Tommy Hardin had been convicted of aggravated sexual crimes three times. Just before his mandatory supervised release period, the State petitioned for Hardin’s civil commitment under the Illinois Sexually Violent Persons Commitment Act.
After an evidentiary hearing, the trial court ruled there was no probable cause to believe Hardin was a sexually violent person who was likely to re- offend. So a trial on the State’s commitment petition was not held, and the court ordered Hardin to be released and placed on supervision.
The State appealed the finding of no probable cause. Hardin asked the appellate court to dismiss the appeal for lack of jurisdiction. He argued alternative reasons: (1) the Sexually Violent Persons Commitment Act does not authorize the State to appeal a finding of no probable cause; (2) the order in this case was not final and appealable. The Second District Illinois Appellate Court denied Hardin’s request to dismiss, and reversed the trial court’s finding of no probable cause.
Hardin then appealed to the Illinois Supreme Court, which affirmed the appellate court’s decision. The supreme court agreed there was jurisdiction to consider the State’s appeal. The court rejected Hardin’s argument that the no-probable-cause finding could not be appealed because the Act did not specifically authorize it.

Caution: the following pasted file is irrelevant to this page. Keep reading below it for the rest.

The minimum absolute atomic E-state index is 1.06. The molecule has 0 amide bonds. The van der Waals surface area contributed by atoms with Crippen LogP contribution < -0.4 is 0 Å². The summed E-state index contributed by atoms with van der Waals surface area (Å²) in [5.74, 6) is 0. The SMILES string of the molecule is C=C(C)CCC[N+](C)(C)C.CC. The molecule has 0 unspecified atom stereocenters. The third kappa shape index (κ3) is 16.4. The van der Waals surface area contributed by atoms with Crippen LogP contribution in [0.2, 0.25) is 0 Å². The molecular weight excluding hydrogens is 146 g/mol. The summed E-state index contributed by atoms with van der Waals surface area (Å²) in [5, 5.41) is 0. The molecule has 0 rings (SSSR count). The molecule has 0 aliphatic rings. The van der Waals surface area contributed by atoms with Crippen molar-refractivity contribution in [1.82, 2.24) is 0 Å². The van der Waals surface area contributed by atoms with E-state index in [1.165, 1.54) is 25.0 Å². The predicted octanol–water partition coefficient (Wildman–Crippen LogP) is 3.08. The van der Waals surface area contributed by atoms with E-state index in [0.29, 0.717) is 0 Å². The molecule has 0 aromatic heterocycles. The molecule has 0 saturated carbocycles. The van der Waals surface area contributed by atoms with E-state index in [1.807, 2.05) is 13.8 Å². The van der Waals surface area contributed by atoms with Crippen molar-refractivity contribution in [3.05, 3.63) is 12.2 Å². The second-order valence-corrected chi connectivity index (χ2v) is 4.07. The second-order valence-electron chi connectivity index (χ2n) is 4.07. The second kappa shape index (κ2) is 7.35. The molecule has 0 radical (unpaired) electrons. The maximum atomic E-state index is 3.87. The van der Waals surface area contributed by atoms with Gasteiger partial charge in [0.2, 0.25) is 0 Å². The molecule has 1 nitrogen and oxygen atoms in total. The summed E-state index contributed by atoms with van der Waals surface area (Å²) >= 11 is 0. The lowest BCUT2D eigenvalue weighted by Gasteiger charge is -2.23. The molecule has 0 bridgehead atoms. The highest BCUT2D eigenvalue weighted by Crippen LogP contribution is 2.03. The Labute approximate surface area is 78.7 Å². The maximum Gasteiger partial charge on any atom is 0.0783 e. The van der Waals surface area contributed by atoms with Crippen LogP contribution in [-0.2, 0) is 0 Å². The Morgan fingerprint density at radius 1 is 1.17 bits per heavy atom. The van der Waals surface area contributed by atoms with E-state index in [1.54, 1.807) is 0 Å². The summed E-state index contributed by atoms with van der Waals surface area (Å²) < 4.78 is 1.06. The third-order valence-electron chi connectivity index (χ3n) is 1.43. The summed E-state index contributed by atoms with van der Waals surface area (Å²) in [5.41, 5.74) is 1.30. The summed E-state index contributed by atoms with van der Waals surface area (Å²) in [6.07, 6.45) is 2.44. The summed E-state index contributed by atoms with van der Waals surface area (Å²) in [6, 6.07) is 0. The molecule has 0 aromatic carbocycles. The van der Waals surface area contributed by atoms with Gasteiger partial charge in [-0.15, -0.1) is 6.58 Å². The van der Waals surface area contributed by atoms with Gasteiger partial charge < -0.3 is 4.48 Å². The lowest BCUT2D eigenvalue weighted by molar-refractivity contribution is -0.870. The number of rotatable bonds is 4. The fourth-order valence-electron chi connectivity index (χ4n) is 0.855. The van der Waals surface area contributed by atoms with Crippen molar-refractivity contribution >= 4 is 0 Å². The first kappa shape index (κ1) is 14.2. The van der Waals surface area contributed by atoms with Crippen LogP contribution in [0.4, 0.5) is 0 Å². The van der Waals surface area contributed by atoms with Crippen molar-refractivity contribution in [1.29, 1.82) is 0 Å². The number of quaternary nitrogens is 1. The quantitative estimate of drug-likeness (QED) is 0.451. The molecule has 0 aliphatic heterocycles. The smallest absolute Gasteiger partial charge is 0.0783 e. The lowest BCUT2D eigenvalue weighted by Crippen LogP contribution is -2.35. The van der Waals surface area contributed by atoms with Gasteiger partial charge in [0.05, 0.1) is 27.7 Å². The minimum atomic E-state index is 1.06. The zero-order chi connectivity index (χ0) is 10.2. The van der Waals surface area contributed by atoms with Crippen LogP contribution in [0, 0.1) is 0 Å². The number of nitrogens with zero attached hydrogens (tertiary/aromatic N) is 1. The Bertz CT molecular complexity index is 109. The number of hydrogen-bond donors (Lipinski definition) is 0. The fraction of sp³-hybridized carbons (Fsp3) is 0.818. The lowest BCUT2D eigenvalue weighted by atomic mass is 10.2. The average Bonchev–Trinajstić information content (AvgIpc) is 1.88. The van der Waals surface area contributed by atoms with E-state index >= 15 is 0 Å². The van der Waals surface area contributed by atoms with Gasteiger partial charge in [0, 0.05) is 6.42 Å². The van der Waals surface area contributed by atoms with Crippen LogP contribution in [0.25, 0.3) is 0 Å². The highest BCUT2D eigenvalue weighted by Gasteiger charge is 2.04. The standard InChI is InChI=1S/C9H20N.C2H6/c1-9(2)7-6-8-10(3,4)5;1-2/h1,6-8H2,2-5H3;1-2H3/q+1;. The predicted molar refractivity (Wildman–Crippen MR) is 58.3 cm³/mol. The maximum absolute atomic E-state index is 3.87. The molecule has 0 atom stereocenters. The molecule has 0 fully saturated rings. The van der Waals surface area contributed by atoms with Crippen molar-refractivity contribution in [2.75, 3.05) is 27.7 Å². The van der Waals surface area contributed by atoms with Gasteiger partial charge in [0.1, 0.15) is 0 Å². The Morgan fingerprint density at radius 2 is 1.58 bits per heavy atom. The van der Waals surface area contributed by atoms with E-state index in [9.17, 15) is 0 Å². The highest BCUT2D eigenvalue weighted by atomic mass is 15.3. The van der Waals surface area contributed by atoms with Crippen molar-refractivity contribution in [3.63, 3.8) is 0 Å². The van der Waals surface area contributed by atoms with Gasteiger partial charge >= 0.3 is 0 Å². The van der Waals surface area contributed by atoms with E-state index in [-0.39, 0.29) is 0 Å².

[T]he primary error in respondent’s [Hardin’s] argument is his reliance on the statute’s purported silence. His argument overlooks express statutory language affirmatively stating that “[t]he proceedings under this Act shall be civil in nature … Thus, the Act is not silent about the applicable rules, as respondent claims, but rather directs us to consider the applicable civil provisions.
The Illinois Supreme Court also rejected Hardin’s argument that the no-probable-cause finding was not appealable because it was not a final order. “First, his [Hardin’s] analogy to adverse rulings in criminal probable cause hearings fails because it ignores the statute’s plain directive to apply civil law …” Second, the court ruled, the no-probable-cause finding was final because “the State’s petition [for commitment] had to be dismissed … effectively terminating the litigation and defining both parties’ rights, leaving only enforcement of the judgment.”
In the end, a unanimous supreme court ruled there was sufficient evidence that probable cause existed, so the case was sent back to the trial court for trial on the State’s commitment petition. Read the whole opinion, In re Detention of Hardin, No. 108615 (6/24/10), by clicking here.